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Prostate cancer

New data on risks of selenium and vitamin E


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Two studies recently published in the Journal of the National Cancer Institute shed light on the associations between selenium, vitamin E and risk of prostate cancer. The first study, from the USA, reveals that supplementation of both micronutrients can increase risk of prostate cancer, depending on selenium levels at baseline. The second study, from the Netherlands, suggests that high selenium status (without supplementation) protects against prostate cancer.

As the name suggests, the Selenium and Vitamin E Cancer Prevention Trial (SELECT) was originally devised to analyse the proposed roles of selenium and vitamin E for the prevention of prostate cancer, based on their antioxidant properties; however, the trial was discontinued after 3 years owing to lack of clear benefit. Final analysis of the data in 2011 confirmed that selenium supplementation had no effect on prostate cancer risk, but revealed higher rates of prostate cancer detection in men who received vitamin E alone than in those who received placebo.

Now, researchers have revisited the SELECT data to investigate the effect of baseline selenium status on prostate cancer risk. They performed a case–cohort study of 31,117 men included in SELECT, who gave toenail samples prior to randomization, and found that baseline toenail selenium concentration did not correlate with prostate cancer risk. However, the effects of supplementation with selenium or vitamin E differed depending on selenium status at baseline.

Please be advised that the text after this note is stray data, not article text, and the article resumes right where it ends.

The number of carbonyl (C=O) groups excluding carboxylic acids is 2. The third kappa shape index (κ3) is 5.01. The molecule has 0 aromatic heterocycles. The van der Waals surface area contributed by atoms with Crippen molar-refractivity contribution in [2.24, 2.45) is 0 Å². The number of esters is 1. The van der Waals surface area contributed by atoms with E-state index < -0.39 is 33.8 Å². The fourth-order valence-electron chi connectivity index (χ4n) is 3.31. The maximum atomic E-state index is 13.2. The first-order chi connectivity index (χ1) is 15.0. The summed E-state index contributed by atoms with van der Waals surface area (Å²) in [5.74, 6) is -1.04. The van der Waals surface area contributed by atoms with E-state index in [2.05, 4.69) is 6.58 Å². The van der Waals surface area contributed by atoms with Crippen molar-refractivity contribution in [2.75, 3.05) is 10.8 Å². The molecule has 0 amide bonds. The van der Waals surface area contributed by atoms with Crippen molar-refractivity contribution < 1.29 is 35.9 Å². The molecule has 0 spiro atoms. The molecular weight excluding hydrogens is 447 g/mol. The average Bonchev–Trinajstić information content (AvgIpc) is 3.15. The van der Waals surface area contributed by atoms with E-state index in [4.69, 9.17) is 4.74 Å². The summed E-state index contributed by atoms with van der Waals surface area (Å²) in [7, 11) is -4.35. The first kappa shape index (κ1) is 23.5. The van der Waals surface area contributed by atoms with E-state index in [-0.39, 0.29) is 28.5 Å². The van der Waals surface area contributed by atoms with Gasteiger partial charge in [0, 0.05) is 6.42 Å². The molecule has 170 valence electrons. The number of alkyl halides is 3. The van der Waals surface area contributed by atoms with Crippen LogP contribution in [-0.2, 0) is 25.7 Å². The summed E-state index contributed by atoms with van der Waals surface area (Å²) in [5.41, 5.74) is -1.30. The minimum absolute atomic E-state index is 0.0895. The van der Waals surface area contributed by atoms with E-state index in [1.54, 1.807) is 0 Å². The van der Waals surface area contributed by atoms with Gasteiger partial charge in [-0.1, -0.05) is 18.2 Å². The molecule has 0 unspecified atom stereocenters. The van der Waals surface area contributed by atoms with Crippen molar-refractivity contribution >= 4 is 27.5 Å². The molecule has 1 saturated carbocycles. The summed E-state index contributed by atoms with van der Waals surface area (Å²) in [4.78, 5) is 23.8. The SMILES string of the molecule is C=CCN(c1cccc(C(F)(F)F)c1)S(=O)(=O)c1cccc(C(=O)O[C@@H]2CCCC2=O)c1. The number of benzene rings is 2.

Men with high baseline toenail selenium concentrations who received selenium supplementation (either alone or in combination with vitamin E) were twice as likely to develop high-grade (Gleason 7–10) prostate cancer than those who received placebo. Selenium supplementation did not affect prostate cancer risk in men with low baseline levels.

Conversely, vitamin E supplementation was associated with risk of prostate cancer in men with low, but not high, baseline selenium status. Men with low baseline selenium concentrations who received vitamin E alone were 46% and 111% more likely to develop low-grade and high-grade prostate cancer, respectively, than those who received placebo.

New findings from The Netherlands Cohort study tell a slightly different story. Using data from this large population-based study of the associations between diet and cancer, investigators found that higher baseline toenail selenium levels were associated with a reduced risk of prostate cancer. In addition, they report that variation in the genes that encode two selenoproteins—SEPP1 and GPX1—have no effect on prostate cancer risk.

Clearly, the relationships between selenium, vitamin E and prostate cancer are complicated, and more work needs to be done to fully understand the effects of supplementation. At this time, selenium and vitamin E supplementation cannot be recommended.


  1. Kristal, A. R. et al. Baseline selenium status and effects of selenium and vitamin E supplementation on prostate cancer risk. J. Natl Cancer Inst. 10.1093/jnci/djt456

  2. Geybels, M. S. et al. Selenoprotein gene variants, toenail selenium levels, and risk of advanced prostate cancer J. J. Natl Cancer Inst. 10.1093/jnci/dju003

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Payton, S. New data on risks of selenium and vitamin E. Nat Rev Urol 11, 184 (2014).

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